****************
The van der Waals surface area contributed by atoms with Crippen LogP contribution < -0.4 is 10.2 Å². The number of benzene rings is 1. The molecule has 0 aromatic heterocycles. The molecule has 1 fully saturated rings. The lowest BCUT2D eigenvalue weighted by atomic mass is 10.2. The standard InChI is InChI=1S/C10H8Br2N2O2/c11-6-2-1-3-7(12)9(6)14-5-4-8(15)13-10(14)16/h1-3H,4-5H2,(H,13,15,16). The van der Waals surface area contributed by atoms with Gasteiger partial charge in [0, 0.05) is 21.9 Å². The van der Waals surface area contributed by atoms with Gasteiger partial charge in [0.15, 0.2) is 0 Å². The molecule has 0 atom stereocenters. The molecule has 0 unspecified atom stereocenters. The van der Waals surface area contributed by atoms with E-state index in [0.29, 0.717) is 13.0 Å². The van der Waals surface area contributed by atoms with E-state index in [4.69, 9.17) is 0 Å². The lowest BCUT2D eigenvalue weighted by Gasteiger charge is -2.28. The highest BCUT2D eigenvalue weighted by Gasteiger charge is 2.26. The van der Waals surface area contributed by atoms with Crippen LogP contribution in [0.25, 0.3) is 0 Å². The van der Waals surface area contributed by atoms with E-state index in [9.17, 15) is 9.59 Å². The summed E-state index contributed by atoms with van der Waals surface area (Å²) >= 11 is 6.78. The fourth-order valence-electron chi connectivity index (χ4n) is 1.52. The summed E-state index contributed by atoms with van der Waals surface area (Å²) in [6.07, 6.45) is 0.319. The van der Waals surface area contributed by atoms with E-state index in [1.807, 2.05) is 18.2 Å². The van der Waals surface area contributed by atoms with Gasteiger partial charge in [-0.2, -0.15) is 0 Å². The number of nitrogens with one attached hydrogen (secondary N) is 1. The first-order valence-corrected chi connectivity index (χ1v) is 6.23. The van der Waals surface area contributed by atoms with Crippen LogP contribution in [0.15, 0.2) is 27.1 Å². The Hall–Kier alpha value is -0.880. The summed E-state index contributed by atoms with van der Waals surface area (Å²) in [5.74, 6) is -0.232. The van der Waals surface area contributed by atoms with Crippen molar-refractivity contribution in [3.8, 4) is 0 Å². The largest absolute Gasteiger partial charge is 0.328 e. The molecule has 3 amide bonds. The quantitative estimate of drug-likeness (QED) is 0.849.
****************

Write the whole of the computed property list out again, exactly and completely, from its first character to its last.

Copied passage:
The van der Waals surface area contributed by atoms with Crippen LogP contribution < -0.4 is 10.2 Å². The number of benzene rings is 1. The molecule has 0 aromatic heterocycles. The molecule has 1 fully saturated rings. The lowest BCUT2D eigenvalue weighted by atomic mass is 10.2. The standard InChI is InChI=1S/C10H8Br2N2O2/c11-6-2-1-3-7(12)9(6)14-5-4-8(15)13-10(14)16/h1-3H,4-5H2,(H,13,15,16). The van der Waals surface area contributed by atoms with Gasteiger partial charge in [0, 0.05) is 21.9 Å². The van der Waals surface area contributed by atoms with Gasteiger partial charge in [0.15, 0.2) is 0 Å². The molecule has 0 atom stereocenters. The molecule has 0 unspecified atom stereocenters. The van der Waals surface area contributed by atoms with E-state index in [0.29, 0.717) is 13.0 Å². The van der Waals surface area contributed by atoms with E-state index in [4.69, 9.17) is 0 Å². The lowest BCUT2D eigenvalue weighted by Gasteiger charge is -2.28. The highest BCUT2D eigenvalue weighted by Gasteiger charge is 2.26. The van der Waals surface area contributed by atoms with Crippen LogP contribution in [0.25, 0.3) is 0 Å². The van der Waals surface area contributed by atoms with E-state index in [9.17, 15) is 9.59 Å². The summed E-state index contributed by atoms with van der Waals surface area (Å²) >= 11 is 6.78. The fourth-order valence-electron chi connectivity index (χ4n) is 1.52. The summed E-state index contributed by atoms with van der Waals surface area (Å²) in [6.07, 6.45) is 0.319. The van der Waals surface area contributed by atoms with E-state index in [1.807, 2.05) is 18.2 Å². The van der Waals surface area contributed by atoms with Gasteiger partial charge in [-0.2, -0.15) is 0 Å². The number of nitrogens with one attached hydrogen (secondary N) is 1. The first-order valence-corrected chi connectivity index (χ1v) is 6.23. The van der Waals surface area contributed by atoms with Crippen LogP contribution in [0.15, 0.2) is 27.1 Å². The Hall–Kier alpha value is -0.880. The summed E-state index contributed by atoms with van der Waals surface area (Å²) in [5.74, 6) is -0.232. The van der Waals surface area contributed by atoms with Crippen molar-refractivity contribution in [3.8, 4) is 0 Å². The largest absolute Gasteiger partial charge is 0.328 e. The molecule has 3 amide bonds. The quantitative estimate of drug-likeness (QED) is 0.849.